BBC director general Grey Dyke either hasn’t heard of Caesar’s Wife or has a bad memory.

Arguably the most powerful figure in world public service broadcasting, Dyke, a former chief executive of Pearson Television, still hold shares in his former employer despite an implicit understanding with the BBC’s board of governors that he would divest himself of his substantial media shareholdings after taking up his post in January 2000.

Dyke, a one-time TV journalist, became a multimillionaire after the strongly resisted takeover of London Weekend Television by Granada in 1994. Among his several LWT colleagues prospering similarly were recently retired BBC chairman Christopher Bland and New Labour political maverick Peter Mandelson.

Despite the ‘understanding’ as to his media holdings, it was not until a press-stirred furore that Dyke was forced to sell a £6 million stake in Granada, shares in Pearson to the value of £801,750, and a tranche of stock in Carlton Communications, Trinity Mirror, United News & Media and Manchester United soccer club – now a media entity in its own right.

A clean sweep? Not quite. Days after selling this assets cache, it came to light that Dyke had “forgotten” a stake valued at £175,000 which, in contrition at his memory lapse, he placed into a trust for sale in 2001, the profits donated to charity.

So, now, a clean sweep? Regrettably, still not quite. Two years on – last Thursday to be precise – it emerged that the amnesiac director general had again overlooked a “modest” and unquantified block of shares in Pearson.

In those measured, confidence-inspiring English tones for which the BBC is globally famed, a spokesman explained: “Greg Dyke had a series of shares in a scheme which had been released at different times. Since the sale in 2001, Mr Dyke had received another tranche of shares which had been registered in the BBC's Declaration of Personal Interests form.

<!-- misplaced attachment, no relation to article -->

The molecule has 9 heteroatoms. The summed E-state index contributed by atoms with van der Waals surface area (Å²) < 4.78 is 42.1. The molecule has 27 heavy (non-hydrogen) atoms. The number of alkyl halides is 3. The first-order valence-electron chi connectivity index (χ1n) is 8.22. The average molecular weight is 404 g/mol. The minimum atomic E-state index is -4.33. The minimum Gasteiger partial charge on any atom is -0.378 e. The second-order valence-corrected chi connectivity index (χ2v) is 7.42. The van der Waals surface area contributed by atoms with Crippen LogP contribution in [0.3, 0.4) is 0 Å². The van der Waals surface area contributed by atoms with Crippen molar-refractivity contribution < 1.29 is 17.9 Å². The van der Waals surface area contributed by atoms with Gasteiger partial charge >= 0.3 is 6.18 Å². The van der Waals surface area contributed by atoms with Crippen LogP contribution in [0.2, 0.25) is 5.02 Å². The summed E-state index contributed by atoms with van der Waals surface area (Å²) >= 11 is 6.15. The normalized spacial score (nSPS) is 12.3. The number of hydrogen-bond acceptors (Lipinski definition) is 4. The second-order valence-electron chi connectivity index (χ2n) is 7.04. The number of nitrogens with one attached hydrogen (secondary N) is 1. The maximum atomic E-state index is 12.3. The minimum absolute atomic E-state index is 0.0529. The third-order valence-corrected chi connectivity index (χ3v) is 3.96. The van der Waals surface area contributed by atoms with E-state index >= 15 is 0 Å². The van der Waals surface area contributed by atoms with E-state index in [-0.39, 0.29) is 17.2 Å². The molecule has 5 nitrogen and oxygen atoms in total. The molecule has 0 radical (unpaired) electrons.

“While Pearson remains a company that must be registered, it has now divested [itself] of its TV production business, so it is no longer a requirement that these shares be sold.”

In January one of Dyke’s lieutenants, Michael Stevenson, a senior BBC education executive, fell on his sword after taking the rap in an internal inquiry into the way the corporation handled a controversial bid for its £150m digital curriculum project. This would have used public funds to deliver internet educational materials to schools.

According to The Guardian [02-May-03], Stevenson’s sin was to have discussed the project with none other than … Pearson. As the newspaper took pains to point out: “There is no suggestion that Mr Dyke had anything to do with the conversations.”

Data sourced from:; additional content by WARC staff